Spectrum-sharing between direct-broadcast satellite providers and proposed terrestrial services on the same frequency band (12.2 gigahertz to 12.7 gigahertz) would be feasible only if steps are taken to mitigate interference, the Federal Communications Commission said in a report last week.
The FCC, which had conducted independent tests through MITRE Corp., has not yet determined whether to authorize a terrestrial spectrum-sharing service. Comments on the test report are due by May 15, with replies to those comments due May 23.
Northpoint Technology Ltd. and its Broadwave USA subsidiary have long coveted the spectrum for terrestrial use. The company is lobbying the government for the right to use the spectrum for free, rather than face a bidding war at auction.
The company said it wants to create a new digital multichannel video and high-speed data service using the wireless spectrum through affiliate franchise agreements in 210 markets.
The Satellite Broadcasting and Communications Association — which represents DBS companies DirecTV Inc. and EchoStar Communications Corp. — has fought spectrum-sharing on the grounds that interference could cause service outages and disrupt the relationship subscribers have with their DBS providers.
The MITRE report found DBS antenna relocation would be effective in alleviating interference in some cases. Other possible options are shielding the antennas or using larger ones.
A DirecTV Inc. spokesman called suggestions that existing DBS subscribers be asked to move their antennas "absurd."
Aside from the technical questions, there are a number of customer-service issues related to plans that attempt to mitigate interference from a new terrestrial service. One of the most fundamental questions: Whose responsibility would it be to monitor interference to DBS customers and to pay for any necessary hardware adjustments?
Relocating a DBS antenna would require not only a truck roll, but in many cases it would entail additional inside wiring in the subscriber's home.
"If these [terrestrial-service providers] are going to be competitors of ours, we certainly don't want them to go to our customers for the fixes," SBCA president Chuck Hewitt said. "We would be adamantly opposed to any consumer having to take mitigating actions."
Northpoint president Sophia Collier said the incidence of DBS interference under her company's spectrum-sharing service would be very rare, perhaps in homes located directly under a terrestrial transmission tower.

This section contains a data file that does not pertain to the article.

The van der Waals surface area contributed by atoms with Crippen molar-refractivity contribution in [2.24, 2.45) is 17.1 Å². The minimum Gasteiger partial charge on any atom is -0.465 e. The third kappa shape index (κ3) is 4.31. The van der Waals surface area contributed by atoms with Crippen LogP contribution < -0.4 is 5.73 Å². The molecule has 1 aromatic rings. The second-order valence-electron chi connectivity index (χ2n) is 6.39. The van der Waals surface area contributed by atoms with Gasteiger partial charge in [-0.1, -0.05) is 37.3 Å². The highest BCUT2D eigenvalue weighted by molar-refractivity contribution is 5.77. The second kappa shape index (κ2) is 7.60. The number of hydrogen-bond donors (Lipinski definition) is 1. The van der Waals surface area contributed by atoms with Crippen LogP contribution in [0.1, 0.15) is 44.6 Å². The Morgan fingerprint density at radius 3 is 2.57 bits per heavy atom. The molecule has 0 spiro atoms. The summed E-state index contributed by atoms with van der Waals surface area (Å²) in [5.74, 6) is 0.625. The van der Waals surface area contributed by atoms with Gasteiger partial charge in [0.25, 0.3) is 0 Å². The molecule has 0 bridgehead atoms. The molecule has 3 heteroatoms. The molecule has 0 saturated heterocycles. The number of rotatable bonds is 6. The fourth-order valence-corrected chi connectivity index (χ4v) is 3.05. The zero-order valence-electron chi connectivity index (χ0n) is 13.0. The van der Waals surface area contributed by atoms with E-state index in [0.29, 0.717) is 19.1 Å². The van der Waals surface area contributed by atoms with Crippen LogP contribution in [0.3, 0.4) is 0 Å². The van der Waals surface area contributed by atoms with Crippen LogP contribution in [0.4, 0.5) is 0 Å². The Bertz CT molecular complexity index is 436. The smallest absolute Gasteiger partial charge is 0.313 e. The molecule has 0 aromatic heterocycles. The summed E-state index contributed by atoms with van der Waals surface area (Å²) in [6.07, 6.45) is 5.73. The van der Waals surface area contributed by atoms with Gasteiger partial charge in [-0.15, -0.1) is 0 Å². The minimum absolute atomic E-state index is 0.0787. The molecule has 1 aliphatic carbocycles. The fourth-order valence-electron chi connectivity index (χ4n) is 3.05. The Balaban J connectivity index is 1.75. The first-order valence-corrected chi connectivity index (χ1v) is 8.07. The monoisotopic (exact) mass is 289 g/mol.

Pegasus Communications Corp. senior vice president of business development John Hane said the company recommends that any necessary DBS hardware adjustments be conducted by the DBS service provider, but funded by the new terrestrial company.
"Clearly, no multichannel video provider is going to turn over its subscriber list to anybody, ever," Hane said.
Pegasus has proposed its own spectrum-sharing technology and is willing to bid for the spectrum at auction.
"It would be our job to perform any upgrades that are needed," Collier claimed. "We don't want to cause [DBS companies] any problems. We wish them no ill and will cause them no ill."
Yet, Collier openly admitted that Northpoint's goal is to lure at least some customers away from DBS with a competing terrestrial service. She said Northpoint's affiliates would go door to door to pitch the new service, which could use existing DBS antennas to pull in the signals if they were redirected to the north.
Asked whether DBS companies should be protective of their dishes and their relationships with their customers, Collier replied, "It's not their dish — it's the customer's. And the customer does not belong to the DBS company."
Today, DBS systems can experience temporary interference through rain fade, sun spots or other atmospheric conditions.
"The most insidious thing about the Northpoint system is there is no way for anyone to know" for certain where the interference is coming from in day-to-day applications, DirecTV vice president of communications systems engineering Jim Butterworth said.
DirecTV is concerned viewers will notice the longer picture outages, but in a subtle way. "It will create a growing annoyance" that can damage the customer's opinion of the service provider, Butterworth said.
In a statement last week, U.S. Rep. Michael Oxley (R-Ohio) urged the FCC to pay close attention to the MITRE study.
"I am all for choice in telecommunications services," Oxley said in the statement. "But interfering with a competitor's signal, the lifeblood of the communications business, isn't fair play."
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